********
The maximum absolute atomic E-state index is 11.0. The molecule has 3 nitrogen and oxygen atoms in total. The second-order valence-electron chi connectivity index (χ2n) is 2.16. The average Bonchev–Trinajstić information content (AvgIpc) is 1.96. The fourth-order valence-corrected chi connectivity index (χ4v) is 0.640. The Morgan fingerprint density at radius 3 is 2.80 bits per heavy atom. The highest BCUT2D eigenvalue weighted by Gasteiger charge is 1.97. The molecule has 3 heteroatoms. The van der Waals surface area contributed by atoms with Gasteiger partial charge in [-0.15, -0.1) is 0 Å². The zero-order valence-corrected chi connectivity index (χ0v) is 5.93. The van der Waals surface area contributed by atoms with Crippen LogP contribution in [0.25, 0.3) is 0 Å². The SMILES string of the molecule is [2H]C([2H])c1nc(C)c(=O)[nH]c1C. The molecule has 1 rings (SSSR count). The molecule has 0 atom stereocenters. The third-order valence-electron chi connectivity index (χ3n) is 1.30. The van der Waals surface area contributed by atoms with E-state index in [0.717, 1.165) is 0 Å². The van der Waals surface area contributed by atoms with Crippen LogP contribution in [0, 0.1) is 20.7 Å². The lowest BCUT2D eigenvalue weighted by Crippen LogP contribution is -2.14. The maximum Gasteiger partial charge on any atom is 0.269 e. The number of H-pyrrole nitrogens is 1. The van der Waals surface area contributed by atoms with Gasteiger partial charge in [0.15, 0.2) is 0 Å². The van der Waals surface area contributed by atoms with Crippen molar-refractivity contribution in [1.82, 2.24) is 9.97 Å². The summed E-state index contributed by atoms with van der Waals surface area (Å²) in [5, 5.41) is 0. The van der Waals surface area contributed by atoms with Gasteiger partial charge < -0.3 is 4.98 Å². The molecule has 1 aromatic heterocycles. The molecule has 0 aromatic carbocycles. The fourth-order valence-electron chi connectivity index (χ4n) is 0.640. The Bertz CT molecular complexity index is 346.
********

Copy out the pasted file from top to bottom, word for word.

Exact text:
The maximum absolute atomic E-state index is 11.0. The molecule has 3 nitrogen and oxygen atoms in total. The second-order valence-electron chi connectivity index (χ2n) is 2.16. The average Bonchev–Trinajstić information content (AvgIpc) is 1.96. The fourth-order valence-corrected chi connectivity index (χ4v) is 0.640. The Morgan fingerprint density at radius 3 is 2.80 bits per heavy atom. The highest BCUT2D eigenvalue weighted by Gasteiger charge is 1.97. The molecule has 3 heteroatoms. The van der Waals surface area contributed by atoms with Gasteiger partial charge in [-0.15, -0.1) is 0 Å². The zero-order valence-corrected chi connectivity index (χ0v) is 5.93. The van der Waals surface area contributed by atoms with Crippen LogP contribution in [0.25, 0.3) is 0 Å². The SMILES string of the molecule is [2H]C([2H])c1nc(C)c(=O)[nH]c1C. The molecule has 1 rings (SSSR count). The molecule has 0 atom stereocenters. The third-order valence-electron chi connectivity index (χ3n) is 1.30. The van der Waals surface area contributed by atoms with E-state index in [0.717, 1.165) is 0 Å². The van der Waals surface area contributed by atoms with Crippen LogP contribution in [0, 0.1) is 20.7 Å². The lowest BCUT2D eigenvalue weighted by Crippen LogP contribution is -2.14. The maximum Gasteiger partial charge on any atom is 0.269 e. The number of H-pyrrole nitrogens is 1. The van der Waals surface area contributed by atoms with Gasteiger partial charge in [0.15, 0.2) is 0 Å². The van der Waals surface area contributed by atoms with Crippen molar-refractivity contribution in [1.82, 2.24) is 9.97 Å². The summed E-state index contributed by atoms with van der Waals surface area (Å²) in [5, 5.41) is 0. The van der Waals surface area contributed by atoms with Gasteiger partial charge < -0.3 is 4.98 Å². The molecule has 1 aromatic heterocycles. The molecule has 0 aromatic carbocycles. The fourth-order valence-electron chi connectivity index (χ4n) is 0.640. The Bertz CT molecular complexity index is 346.